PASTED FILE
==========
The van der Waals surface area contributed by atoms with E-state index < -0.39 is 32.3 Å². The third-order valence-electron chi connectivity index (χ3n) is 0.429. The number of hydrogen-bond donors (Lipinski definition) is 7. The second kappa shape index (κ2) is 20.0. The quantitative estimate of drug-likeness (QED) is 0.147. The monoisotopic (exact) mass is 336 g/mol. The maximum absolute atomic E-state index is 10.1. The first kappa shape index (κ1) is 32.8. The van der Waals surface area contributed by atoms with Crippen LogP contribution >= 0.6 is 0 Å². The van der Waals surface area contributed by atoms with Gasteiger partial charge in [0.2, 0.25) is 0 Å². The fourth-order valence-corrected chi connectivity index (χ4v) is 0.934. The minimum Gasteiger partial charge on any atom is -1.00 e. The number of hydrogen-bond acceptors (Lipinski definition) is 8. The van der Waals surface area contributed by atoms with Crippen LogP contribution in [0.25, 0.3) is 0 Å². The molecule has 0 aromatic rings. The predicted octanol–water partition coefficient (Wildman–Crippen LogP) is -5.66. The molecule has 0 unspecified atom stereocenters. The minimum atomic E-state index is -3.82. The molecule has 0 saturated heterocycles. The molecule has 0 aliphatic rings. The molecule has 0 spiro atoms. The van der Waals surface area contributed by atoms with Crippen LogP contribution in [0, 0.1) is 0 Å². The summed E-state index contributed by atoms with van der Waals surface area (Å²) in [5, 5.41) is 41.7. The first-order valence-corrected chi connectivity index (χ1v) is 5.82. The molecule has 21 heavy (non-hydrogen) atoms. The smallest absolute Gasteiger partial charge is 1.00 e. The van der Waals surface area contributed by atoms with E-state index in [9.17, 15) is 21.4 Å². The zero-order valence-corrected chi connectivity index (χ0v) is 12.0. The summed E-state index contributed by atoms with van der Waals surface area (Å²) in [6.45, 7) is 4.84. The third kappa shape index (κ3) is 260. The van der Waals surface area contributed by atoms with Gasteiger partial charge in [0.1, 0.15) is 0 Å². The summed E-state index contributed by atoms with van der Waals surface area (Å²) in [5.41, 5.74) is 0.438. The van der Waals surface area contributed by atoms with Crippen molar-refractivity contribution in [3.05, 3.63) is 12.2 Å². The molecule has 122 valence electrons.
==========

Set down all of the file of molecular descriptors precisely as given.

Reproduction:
The van der Waals surface area contributed by atoms with E-state index < -0.39 is 32.3 Å². The third-order valence-electron chi connectivity index (χ3n) is 0.429. The number of hydrogen-bond donors (Lipinski definition) is 7. The second kappa shape index (κ2) is 20.0. The quantitative estimate of drug-likeness (QED) is 0.147. The monoisotopic (exact) mass is 336 g/mol. The maximum absolute atomic E-state index is 10.1. The first kappa shape index (κ1) is 32.8. The van der Waals surface area contributed by atoms with Crippen LogP contribution >= 0.6 is 0 Å². The van der Waals surface area contributed by atoms with Gasteiger partial charge in [0.2, 0.25) is 0 Å². The fourth-order valence-corrected chi connectivity index (χ4v) is 0.934. The minimum Gasteiger partial charge on any atom is -1.00 e. The number of hydrogen-bond acceptors (Lipinski definition) is 8. The van der Waals surface area contributed by atoms with Crippen LogP contribution in [0.25, 0.3) is 0 Å². The molecule has 0 aromatic rings. The predicted octanol–water partition coefficient (Wildman–Crippen LogP) is -5.66. The molecule has 0 unspecified atom stereocenters. The minimum atomic E-state index is -3.82. The molecule has 0 saturated heterocycles. The molecule has 0 aliphatic rings. The molecule has 0 spiro atoms. The van der Waals surface area contributed by atoms with Crippen LogP contribution in [0, 0.1) is 0 Å². The summed E-state index contributed by atoms with van der Waals surface area (Å²) in [5, 5.41) is 41.7. The first-order valence-corrected chi connectivity index (χ1v) is 5.82. The molecule has 21 heavy (non-hydrogen) atoms. The smallest absolute Gasteiger partial charge is 1.00 e. The van der Waals surface area contributed by atoms with E-state index in [9.17, 15) is 21.4 Å². The zero-order valence-corrected chi connectivity index (χ0v) is 12.0. The summed E-state index contributed by atoms with van der Waals surface area (Å²) in [6.45, 7) is 4.84. The third kappa shape index (κ3) is 260. The van der Waals surface area contributed by atoms with Gasteiger partial charge in [0.1, 0.15) is 0 Å². The summed E-state index contributed by atoms with van der Waals surface area (Å²) in [5.41, 5.74) is 0.438. The van der Waals surface area contributed by atoms with Crippen molar-refractivity contribution in [3.05, 3.63) is 12.2 Å². The molecule has 122 valence electrons.